Never mind soaring oil prices and the credit crunch. The champagne business has been effervescent lately, and the bar for high-end bubbly just got higher. After more than a decade of secrecy, Champagne Krug has uncorked an extraordinary new sparkler, the 1995 Krug Clos d'Ambonnay. Only 3,000 bottles were produced; retailing from between $3,000 and $7,000 per bottle, it is the most expensive champagne in the world. And I recently became one of the very few who will ever taste it.
As I hold up a sparkling glass of Krug's latest creation in the walled vineyard that produced it just over half a hectare of perfectly manicured Pinot Noir grape vines in the village of Ambonnay I try not to do the math that makes this the costliest tipple I am ever likely to have on a Tuesday afternoon. Determined not to be dazzled by its price and rarity, I take a sniff and a sip. The bright golden elixir smells at first like almond blossoms, but the aroma quickly ripens like dark fruit. An exceptionally fine mousse of bubbles seems to linger forever on the tongue.
The wine was harvested back in 1995 and first fermented slowly in small oak barrels, instead of the more commonly used stainless-steel vats. This gives it tremendous depth of character and toasty brioche notes, yet the fruit is surprisingly fresh and youthful a flavor oxymoron that has become Krug's signature style.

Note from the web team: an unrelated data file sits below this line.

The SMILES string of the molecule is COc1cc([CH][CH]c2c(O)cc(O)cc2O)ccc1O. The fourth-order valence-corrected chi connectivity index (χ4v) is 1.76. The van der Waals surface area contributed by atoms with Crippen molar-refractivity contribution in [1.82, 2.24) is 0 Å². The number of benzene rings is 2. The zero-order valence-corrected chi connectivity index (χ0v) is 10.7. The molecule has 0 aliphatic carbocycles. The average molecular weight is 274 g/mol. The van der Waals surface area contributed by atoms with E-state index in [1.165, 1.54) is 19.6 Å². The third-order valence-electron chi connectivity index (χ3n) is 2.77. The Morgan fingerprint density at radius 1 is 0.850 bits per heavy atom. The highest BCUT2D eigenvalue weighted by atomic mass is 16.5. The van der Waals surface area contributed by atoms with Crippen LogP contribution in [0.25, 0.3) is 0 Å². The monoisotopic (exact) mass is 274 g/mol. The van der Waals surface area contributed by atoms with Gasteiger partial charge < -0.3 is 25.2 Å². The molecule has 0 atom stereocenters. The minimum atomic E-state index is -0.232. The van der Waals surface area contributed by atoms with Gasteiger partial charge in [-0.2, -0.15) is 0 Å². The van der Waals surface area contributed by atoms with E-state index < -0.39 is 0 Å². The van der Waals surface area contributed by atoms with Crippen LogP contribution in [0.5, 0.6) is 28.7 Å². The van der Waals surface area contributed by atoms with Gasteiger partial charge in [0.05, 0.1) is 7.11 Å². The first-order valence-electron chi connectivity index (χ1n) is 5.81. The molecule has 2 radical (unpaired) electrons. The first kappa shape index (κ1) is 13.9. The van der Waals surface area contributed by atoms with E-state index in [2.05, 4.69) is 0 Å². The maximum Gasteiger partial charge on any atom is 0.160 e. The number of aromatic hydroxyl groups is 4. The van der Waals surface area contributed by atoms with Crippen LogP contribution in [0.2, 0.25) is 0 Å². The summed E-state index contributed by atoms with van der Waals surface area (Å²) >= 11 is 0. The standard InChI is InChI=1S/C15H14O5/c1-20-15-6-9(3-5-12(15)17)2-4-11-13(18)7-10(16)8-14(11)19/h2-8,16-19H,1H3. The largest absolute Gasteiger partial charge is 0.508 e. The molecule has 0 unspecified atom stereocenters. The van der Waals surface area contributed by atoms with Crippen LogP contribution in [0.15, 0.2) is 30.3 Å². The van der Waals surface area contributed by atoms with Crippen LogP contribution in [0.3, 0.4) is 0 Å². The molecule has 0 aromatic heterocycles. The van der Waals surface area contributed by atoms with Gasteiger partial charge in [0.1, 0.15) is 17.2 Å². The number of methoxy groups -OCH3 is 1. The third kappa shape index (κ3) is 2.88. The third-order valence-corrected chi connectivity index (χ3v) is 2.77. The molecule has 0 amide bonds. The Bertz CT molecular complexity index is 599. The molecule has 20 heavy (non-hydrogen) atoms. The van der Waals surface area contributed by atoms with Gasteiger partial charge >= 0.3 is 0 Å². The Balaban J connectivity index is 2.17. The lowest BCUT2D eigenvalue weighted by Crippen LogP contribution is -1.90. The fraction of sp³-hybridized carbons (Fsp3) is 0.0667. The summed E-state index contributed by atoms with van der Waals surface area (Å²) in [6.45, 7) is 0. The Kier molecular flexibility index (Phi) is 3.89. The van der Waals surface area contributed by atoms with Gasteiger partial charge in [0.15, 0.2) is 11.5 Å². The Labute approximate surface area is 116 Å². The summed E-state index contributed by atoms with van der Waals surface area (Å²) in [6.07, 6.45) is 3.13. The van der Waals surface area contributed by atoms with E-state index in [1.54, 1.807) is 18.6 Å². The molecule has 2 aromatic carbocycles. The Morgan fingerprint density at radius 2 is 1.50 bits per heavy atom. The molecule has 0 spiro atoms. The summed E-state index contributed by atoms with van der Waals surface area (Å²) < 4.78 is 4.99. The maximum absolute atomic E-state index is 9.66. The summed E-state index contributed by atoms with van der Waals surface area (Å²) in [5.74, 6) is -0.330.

Although the wine's taste is a revelation, the price also reflects the character of its production: it's 100% Pinot Noir, made from a single harvest from a single tiny vineyard. Most champagnes are traditionally blends of Chardonnay, Pinot Noir and Pinot Meunier grapes harvested from different vineyards (there are over 270,000 individual plots in Champagne) in different years.
Recently, the terroir concept that a wine should express the specific soil, microclimate and cultural traditions that produced it has become more widespread in the Champagne region. In exceptionally good years, some houses are now producing vintage wines profiling a single year's harvest, or single-vineyard wines made from a particularly outstanding parcel. But not without controversy: at the Champagne Information Bureau's annual tasting in London in March, some winemakers wrote off the single-vintage mono-parcel champagnes as a ploy to market novelties as luxuries.
Even Olivier Krug, director of the house, admits that the single-vineyard Clos d'Ambonnay is one of "the simplest Krug wines to produce." As far as I am concerned, though, it is simply stunning, and I find myself thinking of every possible excuse to make a toast. Here's to Tuesday afternoons.